Owner Operator Insurance 101 – Lease Agreement Requirements


In today’s ultra-competitive marketplace the stakes are higher than ever. One poor decision can prove fatal to the business aspirations of the ill-prepared entrepreneur. Careful planning and meticulous attention to detail are requisite to success. Nowhere else is this more true than in the world of the independent contractor. Without the large cash reserves associated with the corporate world, the success of the individual Owner Operator is in constant jeopardy. This article is the first in a series aimed at explaining some lesser known facts that can help you make better business decisions right from the start and build a more secure foundation for your business.

For an Owner Operator looking to break into the trucking business, it is often more economically feasible to start out running under a larger motor carrier’s operating authority. Keep in mind that not all motor carriers operate the same way, and not all motor carriers may operate with your best financial interest in mind. If you allow yourself to get caught up in “just getting signed on somewhere” and forget to read the fine print, you may be setting yourself up for failure.

When negotiating your rate per mile and reviewing your lease agreement with a motor carrier there are a few things that you should take into consideration in order to better manage your exposure to financial threats and ensure your overall profitability.

What expenses are they passing on to you, and do they use an escrow?

It is not uncommon for a motor carrier to share some or even all of the deductibles on their Auto Liability and Cargo Insurance with you, the owner operator. They can do this in one of two ways. They can either pass the responsibility for the deductibles directly on to you through your lease agreement, or they can withhold money out of your settlement in an escrow account. This means that in addition to the standard $1000 deductible you already have on your Physical Damage policy, you could also be responsible for up to $2500 each, or more, on your motor carrier’s Liability and Cargo policies. They can also escrow money above and beyond the deductible amounts for a variety of other purposes including taxes, permits or even fuel advances.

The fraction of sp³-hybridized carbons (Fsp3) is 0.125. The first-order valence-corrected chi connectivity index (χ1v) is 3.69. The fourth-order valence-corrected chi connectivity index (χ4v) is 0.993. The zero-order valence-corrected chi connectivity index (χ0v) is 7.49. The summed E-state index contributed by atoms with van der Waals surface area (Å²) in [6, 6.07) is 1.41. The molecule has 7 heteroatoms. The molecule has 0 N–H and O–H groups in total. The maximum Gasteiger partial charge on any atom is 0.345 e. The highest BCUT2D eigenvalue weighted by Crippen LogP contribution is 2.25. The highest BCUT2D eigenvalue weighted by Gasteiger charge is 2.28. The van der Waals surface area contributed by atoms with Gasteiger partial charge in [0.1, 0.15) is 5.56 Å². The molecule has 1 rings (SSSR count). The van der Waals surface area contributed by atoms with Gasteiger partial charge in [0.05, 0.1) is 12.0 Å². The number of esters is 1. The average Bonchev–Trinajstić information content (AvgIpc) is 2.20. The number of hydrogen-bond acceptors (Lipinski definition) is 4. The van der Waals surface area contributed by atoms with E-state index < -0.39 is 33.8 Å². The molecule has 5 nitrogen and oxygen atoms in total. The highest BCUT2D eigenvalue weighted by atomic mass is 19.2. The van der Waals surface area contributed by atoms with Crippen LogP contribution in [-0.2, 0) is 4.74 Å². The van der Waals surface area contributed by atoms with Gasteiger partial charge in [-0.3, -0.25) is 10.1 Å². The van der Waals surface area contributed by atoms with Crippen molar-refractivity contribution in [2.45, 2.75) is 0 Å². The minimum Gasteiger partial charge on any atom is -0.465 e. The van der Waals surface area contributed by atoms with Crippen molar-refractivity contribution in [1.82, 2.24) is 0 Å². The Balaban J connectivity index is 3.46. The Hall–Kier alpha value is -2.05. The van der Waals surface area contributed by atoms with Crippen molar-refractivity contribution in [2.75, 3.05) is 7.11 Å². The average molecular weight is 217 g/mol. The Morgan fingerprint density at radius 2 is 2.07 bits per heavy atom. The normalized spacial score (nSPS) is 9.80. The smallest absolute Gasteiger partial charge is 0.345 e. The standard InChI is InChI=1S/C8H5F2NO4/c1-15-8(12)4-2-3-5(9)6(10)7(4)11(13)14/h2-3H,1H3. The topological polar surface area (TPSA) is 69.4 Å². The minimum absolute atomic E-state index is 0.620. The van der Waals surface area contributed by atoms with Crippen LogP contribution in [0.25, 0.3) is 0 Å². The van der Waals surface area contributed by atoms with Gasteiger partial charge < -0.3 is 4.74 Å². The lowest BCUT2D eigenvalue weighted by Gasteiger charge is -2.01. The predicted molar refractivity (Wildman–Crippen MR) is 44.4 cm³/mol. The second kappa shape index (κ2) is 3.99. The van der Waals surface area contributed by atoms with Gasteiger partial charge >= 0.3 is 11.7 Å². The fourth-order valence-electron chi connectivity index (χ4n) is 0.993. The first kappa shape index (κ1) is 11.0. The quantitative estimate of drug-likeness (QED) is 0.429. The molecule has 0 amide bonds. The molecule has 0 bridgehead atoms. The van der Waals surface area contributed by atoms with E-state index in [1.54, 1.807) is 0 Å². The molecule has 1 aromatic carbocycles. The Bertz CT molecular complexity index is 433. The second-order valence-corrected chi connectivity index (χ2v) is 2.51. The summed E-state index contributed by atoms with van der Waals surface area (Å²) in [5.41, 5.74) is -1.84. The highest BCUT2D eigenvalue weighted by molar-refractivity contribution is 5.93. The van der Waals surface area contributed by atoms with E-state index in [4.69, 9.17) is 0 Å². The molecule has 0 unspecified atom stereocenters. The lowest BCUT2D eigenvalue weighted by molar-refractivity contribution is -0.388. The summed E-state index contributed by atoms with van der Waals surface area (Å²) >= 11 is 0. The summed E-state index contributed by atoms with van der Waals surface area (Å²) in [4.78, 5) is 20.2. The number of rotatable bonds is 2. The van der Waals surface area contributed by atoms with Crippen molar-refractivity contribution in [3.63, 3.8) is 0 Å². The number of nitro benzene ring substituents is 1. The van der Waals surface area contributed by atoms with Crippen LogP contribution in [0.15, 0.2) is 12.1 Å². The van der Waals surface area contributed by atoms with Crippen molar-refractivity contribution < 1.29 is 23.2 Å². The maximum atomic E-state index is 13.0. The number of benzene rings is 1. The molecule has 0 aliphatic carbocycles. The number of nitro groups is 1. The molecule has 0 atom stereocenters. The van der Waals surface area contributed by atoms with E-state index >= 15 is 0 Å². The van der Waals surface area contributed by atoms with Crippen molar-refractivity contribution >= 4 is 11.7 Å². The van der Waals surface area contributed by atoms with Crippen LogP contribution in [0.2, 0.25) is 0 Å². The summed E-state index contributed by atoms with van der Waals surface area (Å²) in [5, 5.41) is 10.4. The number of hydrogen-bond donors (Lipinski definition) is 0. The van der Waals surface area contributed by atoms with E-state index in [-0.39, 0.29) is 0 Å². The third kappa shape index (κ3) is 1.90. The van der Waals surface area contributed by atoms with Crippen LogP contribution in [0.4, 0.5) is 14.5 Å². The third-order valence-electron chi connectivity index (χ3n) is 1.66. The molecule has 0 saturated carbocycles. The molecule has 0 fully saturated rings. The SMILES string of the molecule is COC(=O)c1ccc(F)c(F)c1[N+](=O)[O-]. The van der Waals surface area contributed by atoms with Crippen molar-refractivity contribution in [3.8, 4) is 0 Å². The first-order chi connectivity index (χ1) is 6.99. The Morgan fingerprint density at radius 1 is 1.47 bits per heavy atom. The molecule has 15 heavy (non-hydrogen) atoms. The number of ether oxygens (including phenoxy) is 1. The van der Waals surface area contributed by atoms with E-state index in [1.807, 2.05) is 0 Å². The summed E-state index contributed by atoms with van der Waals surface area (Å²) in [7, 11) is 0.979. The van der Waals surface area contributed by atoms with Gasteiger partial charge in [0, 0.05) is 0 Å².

You can minimize your risk of incurring the insurance related expenses by using Deductible Buyback coverage. Deductible Buyback allows you to combine all of the deductibles you are responsible for and reduce them to one smaller amount, typically $500. Otherwise, pay attention to the use of escrow accounts and be sure to monitor how much they have held. If and when you terminate your lease, you will likely have to ask for that money back or risk losing it completely.

What insurance can they actually require you to carry and what should you carry?

The simple answer here is that they can require you to carry any coverage their risk managers see fit. Although the state you live in may not specifically require you to carry certain coverages, the motor carrier can make those requirements a provision of signing a lease agreement. You are an independent contractor choosing to enter a mutual agreement with the motor carrier. By signing the lease agreement you are saying that you understand and choose to accept their requirements, whatever those may be. The most common insurance they will require will be some sort of personal injury protection.